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First-ever Image Of Black Hole At Milky Way's Center Captured By Event Horizon Telescope

In a historic development, astronomers have released the first image of the black hole located at the Milky Way galaxy's center.

Event Horizon

Image: ESO


In a historic development, astronomers have released the first image of the black hole located at the Milky Way galaxy's center. With a mass of a whopping 4 million times than that of the sun, the black hole named Sagittarius A* lies 27,000 light-years away from Earth.

In an official release, the European Southern Observatory (ESO) revealed that the image was produced using a global network of telescopes by global research team the Event Horizon Telescope (EHT) Collaboration.

Presenting the supermassive black hole

The overwhelming development has presented direct proof that a supermassive black hole lies at the heart of the Milky Way galaxy. Owing to its staggering distance from Earth, it appears to be about the same size in the sky as a doughnut on the Moon.

Astronomers imaged it by linking eight existing radio observatories across the planet to form a single “Earth-sized” virtual telescope. The telescopes involved in the observations were the Atacama Large Millimeter/submillimeter Array (ALMA), the Atacama Pathfinder Experiment (APEX), the IRAM 30-meter Telescope, the James Clerk Maxwell Telescope (JCMT), the Large Millimeter Telescope Alfonso Serrano (LMT), the Submillimeter Array (SMA), the UArizona Submillimeter Telescope (SMT), the South Pole Telescope (SPT).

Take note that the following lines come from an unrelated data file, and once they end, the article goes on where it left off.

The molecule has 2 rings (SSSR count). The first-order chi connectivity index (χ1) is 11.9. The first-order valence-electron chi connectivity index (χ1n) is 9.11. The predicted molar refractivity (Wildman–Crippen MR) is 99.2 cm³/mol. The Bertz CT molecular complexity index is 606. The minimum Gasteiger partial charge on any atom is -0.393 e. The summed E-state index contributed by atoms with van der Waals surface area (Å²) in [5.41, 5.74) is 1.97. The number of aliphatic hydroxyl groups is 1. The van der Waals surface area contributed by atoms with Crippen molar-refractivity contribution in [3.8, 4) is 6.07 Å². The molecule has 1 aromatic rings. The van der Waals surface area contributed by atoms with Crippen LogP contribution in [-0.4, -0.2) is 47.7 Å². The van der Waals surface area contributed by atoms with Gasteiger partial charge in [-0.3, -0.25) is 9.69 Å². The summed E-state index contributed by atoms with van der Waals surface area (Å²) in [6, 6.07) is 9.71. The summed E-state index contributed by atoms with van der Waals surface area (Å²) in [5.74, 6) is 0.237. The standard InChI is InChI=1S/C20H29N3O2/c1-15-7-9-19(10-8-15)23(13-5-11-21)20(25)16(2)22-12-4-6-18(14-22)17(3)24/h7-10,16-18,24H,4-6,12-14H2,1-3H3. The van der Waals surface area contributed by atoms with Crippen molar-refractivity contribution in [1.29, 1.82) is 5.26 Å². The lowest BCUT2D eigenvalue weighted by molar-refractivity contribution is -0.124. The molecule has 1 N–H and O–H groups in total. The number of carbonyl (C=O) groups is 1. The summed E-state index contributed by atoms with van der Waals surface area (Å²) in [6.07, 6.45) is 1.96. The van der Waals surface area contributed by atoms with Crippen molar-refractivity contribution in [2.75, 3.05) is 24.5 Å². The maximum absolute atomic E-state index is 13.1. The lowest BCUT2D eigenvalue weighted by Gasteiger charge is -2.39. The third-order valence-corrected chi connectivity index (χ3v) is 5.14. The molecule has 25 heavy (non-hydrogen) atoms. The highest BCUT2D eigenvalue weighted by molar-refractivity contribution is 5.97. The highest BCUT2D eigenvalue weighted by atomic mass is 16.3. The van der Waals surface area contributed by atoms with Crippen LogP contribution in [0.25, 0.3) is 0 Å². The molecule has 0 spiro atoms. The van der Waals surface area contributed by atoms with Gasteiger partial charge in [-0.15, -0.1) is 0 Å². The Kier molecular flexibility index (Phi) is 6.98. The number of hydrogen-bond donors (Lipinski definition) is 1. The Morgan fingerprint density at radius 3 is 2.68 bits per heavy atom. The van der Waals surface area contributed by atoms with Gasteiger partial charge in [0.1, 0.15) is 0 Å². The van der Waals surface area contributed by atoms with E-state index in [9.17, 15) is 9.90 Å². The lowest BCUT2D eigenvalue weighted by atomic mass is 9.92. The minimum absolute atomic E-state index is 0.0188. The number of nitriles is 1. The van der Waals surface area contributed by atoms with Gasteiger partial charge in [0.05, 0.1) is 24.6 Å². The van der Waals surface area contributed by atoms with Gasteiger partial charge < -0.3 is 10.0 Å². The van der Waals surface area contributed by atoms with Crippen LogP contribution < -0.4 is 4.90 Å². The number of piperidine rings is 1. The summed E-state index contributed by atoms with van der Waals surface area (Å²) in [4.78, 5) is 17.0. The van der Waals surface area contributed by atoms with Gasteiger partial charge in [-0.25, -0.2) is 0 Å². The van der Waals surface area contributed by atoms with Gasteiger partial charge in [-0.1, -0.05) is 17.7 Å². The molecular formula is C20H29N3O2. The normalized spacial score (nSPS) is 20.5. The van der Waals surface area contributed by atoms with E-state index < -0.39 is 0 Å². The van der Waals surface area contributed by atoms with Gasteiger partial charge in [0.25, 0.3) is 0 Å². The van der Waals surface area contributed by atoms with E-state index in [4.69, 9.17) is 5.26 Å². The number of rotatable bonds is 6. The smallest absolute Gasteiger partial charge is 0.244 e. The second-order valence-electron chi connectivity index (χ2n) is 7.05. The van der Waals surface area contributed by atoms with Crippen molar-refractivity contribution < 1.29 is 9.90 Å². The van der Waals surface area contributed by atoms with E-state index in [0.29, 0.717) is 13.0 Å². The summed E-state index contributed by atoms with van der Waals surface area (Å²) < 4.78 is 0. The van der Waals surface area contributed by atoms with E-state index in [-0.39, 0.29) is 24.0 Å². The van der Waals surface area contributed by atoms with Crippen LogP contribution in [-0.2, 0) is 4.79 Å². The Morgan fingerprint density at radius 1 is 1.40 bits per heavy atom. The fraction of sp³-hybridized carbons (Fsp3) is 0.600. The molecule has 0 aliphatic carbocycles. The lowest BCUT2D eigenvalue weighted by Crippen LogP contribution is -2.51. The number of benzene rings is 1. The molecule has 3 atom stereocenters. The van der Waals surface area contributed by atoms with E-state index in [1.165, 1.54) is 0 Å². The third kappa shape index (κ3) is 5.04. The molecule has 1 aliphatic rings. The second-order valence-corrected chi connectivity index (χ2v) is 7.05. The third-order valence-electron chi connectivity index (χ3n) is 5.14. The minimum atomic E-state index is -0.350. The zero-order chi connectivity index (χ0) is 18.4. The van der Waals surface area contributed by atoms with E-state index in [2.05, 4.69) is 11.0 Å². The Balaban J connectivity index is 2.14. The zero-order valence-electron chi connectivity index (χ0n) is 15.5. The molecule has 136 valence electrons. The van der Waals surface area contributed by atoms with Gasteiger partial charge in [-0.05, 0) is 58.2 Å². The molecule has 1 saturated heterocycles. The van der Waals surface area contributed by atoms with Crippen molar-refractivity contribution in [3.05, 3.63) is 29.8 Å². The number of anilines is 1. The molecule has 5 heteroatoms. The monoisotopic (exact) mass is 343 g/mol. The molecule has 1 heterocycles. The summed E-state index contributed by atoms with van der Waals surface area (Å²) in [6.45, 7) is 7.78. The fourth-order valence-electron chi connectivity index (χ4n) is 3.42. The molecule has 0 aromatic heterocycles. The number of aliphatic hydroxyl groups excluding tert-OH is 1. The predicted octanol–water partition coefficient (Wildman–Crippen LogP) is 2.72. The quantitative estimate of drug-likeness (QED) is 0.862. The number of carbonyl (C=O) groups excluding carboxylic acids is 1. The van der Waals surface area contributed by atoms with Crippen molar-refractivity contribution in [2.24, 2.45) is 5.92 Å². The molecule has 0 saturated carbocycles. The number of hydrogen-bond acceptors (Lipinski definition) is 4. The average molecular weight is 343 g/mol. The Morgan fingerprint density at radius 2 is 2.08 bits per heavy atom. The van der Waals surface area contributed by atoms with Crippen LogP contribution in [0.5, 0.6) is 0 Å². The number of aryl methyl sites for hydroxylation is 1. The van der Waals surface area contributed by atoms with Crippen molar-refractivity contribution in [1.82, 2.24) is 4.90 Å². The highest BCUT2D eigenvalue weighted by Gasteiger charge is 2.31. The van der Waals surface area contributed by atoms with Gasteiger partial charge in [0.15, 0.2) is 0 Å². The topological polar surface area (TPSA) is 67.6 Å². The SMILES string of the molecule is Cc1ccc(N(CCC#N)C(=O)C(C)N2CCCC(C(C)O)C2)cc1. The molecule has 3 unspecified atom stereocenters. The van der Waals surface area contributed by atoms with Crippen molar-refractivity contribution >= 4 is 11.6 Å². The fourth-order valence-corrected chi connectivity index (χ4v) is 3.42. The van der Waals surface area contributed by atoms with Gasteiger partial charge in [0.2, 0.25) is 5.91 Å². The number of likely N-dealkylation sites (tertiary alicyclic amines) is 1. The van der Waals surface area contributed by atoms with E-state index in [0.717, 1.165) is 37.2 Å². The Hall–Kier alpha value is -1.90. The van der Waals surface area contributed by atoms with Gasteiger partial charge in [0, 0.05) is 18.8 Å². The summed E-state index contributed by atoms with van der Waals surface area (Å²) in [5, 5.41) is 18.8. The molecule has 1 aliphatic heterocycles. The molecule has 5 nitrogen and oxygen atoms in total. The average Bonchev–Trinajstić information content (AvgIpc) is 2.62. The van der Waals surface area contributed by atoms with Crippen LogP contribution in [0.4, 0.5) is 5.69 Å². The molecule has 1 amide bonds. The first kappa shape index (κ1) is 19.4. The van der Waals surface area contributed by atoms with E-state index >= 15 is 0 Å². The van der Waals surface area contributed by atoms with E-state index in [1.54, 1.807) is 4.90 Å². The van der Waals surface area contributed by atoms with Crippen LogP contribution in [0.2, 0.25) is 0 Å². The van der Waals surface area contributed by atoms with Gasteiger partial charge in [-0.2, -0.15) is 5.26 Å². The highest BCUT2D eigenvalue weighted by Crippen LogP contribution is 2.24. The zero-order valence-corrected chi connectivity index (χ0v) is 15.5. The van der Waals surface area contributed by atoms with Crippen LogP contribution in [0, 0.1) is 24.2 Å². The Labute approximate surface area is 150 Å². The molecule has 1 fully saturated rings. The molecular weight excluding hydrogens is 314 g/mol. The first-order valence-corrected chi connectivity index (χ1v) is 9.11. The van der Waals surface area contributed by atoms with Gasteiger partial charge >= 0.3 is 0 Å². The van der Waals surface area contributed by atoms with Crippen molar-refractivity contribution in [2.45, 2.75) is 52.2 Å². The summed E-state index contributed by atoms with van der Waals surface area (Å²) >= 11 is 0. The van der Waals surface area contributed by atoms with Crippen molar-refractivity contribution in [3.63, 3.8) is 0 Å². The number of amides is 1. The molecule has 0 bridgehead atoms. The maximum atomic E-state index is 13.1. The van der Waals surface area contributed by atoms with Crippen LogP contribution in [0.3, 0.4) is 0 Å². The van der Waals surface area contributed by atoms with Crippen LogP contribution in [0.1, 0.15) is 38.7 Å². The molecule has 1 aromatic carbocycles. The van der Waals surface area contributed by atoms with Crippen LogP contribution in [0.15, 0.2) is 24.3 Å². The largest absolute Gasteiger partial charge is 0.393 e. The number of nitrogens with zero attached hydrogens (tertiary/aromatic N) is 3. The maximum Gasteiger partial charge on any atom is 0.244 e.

EHT Project Scientist Geoffrey Bower said in a statement, "We were stunned by how well the size of the ring agreed with predictions from Einstein’s Theory of General Relativity. These unprecedented observations have greatly improved our understanding of what happens at the very centre of our galaxy, and offer new insights on how these giant black holes interact with their surroundings."

 

(Network of telescopes used to photograph Sagittarius A*; Image: ESO)

Notably, the collaboration brought together 300 researchers from 80 institutes around the world. In the press conference organised to release the image, the astronomers explained that the Milky Way's supermassive black hole looks a lot similar to the first photographed black hole in the Messier 87 (M87) galaxy.

The supermassive black hole, the experts said, is significantly smaller than that in the M87 galaxy. By comparison, if Sagittarius A* is the size of a donut, the M87 black hole is the size of a soccer stadium. 

EHT scientist Keiichi Asada said, "Now we can study the differences between these two supermassive black holes to gain valuable new clues about how this important process works." 

"We have images for two black holes — one at the large end and one at the small end of supermassive black holes in the Universe — so we can go a lot further in testing how gravity behaves in these extreme environments than ever before", he added.

The M87 sits about 55 million light-years from Earth and is and 6.5 billion time the mass of sun.

 
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